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Insecurity has been a bane in the sociopolitical and socioeconomic development of Nigeria. Since the end of the civil war (1967-70), Nigeria has found itself shuttling from one insecurity problem to another. The majority of these insecurity problems often take regional approaches. Let us look at the recent insecurity issues in post-civil war Nigeria. They have largely been sectional.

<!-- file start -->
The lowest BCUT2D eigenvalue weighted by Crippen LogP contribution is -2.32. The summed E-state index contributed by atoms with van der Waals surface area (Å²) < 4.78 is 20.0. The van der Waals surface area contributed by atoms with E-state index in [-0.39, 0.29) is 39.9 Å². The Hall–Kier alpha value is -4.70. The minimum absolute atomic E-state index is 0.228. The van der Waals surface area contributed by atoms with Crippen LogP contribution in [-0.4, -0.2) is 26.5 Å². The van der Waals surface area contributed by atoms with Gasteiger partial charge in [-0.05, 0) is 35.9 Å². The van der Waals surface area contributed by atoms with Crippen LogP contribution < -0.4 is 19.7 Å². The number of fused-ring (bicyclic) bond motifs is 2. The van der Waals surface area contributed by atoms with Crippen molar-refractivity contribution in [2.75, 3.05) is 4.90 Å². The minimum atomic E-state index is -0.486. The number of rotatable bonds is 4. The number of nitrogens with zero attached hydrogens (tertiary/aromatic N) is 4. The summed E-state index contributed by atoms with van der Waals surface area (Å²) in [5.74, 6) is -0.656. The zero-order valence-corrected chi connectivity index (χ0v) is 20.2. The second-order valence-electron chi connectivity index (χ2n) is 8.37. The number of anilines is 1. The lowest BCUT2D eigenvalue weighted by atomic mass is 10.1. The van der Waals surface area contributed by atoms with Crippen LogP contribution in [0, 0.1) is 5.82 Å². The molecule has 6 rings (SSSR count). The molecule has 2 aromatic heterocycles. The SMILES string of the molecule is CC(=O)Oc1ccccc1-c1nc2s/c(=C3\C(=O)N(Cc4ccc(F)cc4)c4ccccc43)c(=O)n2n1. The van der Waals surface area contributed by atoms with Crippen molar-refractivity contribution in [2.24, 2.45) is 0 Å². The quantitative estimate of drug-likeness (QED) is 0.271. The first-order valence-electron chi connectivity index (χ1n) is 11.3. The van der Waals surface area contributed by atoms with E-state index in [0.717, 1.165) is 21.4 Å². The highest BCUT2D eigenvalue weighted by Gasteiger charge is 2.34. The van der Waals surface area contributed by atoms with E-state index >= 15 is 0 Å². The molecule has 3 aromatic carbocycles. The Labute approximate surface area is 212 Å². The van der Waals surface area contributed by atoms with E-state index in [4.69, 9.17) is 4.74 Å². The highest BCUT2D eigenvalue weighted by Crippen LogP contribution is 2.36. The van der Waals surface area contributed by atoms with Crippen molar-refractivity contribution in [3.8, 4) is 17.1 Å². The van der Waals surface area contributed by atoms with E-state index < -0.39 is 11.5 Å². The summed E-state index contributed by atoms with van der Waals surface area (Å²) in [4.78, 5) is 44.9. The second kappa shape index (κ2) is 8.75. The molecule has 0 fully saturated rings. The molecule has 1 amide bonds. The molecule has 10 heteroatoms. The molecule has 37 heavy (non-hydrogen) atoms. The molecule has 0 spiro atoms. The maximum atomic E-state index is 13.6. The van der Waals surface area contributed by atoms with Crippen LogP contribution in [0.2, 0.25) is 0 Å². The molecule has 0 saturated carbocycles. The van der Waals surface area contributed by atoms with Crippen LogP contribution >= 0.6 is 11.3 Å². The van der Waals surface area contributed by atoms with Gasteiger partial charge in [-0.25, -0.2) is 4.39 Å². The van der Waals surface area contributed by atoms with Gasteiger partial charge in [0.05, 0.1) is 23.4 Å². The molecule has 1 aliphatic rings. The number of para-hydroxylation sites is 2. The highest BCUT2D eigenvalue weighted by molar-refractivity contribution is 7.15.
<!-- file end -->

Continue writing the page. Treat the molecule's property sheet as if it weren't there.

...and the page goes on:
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To start with, the Niger Delta militant crisis began as far back as the late 1950s when Adaka Isaac Boro threatened to pull the Ogoni people out of the rest of the country and was quelled by the military government of the time. Ever since the seeds of violence have grown into a gigantic insecurity problem that has continued to create unrest in the region. During the military era, especially under General Sanni Abacha (1993-1998) and later Chief Olusegun Obasanjo (1999-2007), the Niger Delta crisis raged to a boiling point which claimed thousands of military and civilian lives. The reason for the agitation in the region was associated with not receiving adequate dividends from the oil explored on their lands, and environmental pollution caused by oil exploration, among other social, political, and economic issues. Relative peace might have returned to the region courtesy of the Umaru Musa Yar’adua administration (2007-2010), however, there are still pockets of violence such as secessionist movements and illegal oil bunkering. In the north, religious fundamentalists of Boko Haram and ISWAP have seized the northeast areas of Maiduguri, Bornu, and Adamawa states among others. These terrorist groups have continued to thrive as a result of complicity on the part of unnamed sponsors within and outside the political class as well endemic illiteracy plaguing the north. On the other hand, the region also suffers from banditry, especially in Zamfara, Kano, and Kaduna states. While in the middle belt, the farmers-herders clash reigns supreme. Villages in the areas of Jos, Benue, Kogi, and its neighbouring states have suffered at the hands of killer herdsmen who ravage their farmlands and kill farmers and villagers. This has led to food insecurity in Nigeria.